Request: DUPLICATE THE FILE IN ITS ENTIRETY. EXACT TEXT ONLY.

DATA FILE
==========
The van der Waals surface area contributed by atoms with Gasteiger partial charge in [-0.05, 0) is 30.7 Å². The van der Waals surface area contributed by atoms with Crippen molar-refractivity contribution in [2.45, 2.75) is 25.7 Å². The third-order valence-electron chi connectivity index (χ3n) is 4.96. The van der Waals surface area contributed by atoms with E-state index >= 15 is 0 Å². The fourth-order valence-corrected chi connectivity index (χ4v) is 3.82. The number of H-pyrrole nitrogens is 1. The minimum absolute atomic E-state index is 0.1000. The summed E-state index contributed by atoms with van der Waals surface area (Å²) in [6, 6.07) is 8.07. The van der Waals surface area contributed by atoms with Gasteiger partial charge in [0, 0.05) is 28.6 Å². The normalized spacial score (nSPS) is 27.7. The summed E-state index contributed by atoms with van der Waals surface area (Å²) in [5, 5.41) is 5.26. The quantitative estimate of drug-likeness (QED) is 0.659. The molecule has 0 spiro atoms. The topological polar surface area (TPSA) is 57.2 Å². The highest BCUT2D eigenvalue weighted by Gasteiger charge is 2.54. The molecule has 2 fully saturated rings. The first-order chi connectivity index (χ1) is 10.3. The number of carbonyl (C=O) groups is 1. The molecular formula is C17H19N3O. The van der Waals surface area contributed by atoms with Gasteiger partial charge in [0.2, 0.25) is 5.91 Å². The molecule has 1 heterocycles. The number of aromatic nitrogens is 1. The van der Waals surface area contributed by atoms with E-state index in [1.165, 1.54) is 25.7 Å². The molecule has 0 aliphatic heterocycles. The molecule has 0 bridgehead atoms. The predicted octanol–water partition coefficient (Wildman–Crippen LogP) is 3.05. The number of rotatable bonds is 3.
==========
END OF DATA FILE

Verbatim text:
The van der Waals surface area contributed by atoms with Gasteiger partial charge in [-0.05, 0) is 30.7 Å². The van der Waals surface area contributed by atoms with Crippen molar-refractivity contribution in [2.45, 2.75) is 25.7 Å². The third-order valence-electron chi connectivity index (χ3n) is 4.96. The van der Waals surface area contributed by atoms with E-state index >= 15 is 0 Å². The fourth-order valence-corrected chi connectivity index (χ4v) is 3.82. The number of H-pyrrole nitrogens is 1. The minimum absolute atomic E-state index is 0.1000. The summed E-state index contributed by atoms with van der Waals surface area (Å²) in [6, 6.07) is 8.07. The van der Waals surface area contributed by atoms with Gasteiger partial charge in [0, 0.05) is 28.6 Å². The normalized spacial score (nSPS) is 27.7. The summed E-state index contributed by atoms with van der Waals surface area (Å²) in [5, 5.41) is 5.26. The quantitative estimate of drug-likeness (QED) is 0.659. The molecule has 0 spiro atoms. The topological polar surface area (TPSA) is 57.2 Å². The highest BCUT2D eigenvalue weighted by Gasteiger charge is 2.54. The molecule has 2 fully saturated rings. The first-order chi connectivity index (χ1) is 10.3. The number of carbonyl (C=O) groups is 1. The molecular formula is C17H19N3O. The van der Waals surface area contributed by atoms with Gasteiger partial charge in [0.2, 0.25) is 5.91 Å². The molecule has 1 heterocycles. The number of aromatic nitrogens is 1. The van der Waals surface area contributed by atoms with E-state index in [1.165, 1.54) is 25.7 Å². The molecule has 0 aliphatic heterocycles. The molecule has 0 bridgehead atoms. The predicted octanol–water partition coefficient (Wildman–Crippen LogP) is 3.05. The number of rotatable bonds is 3.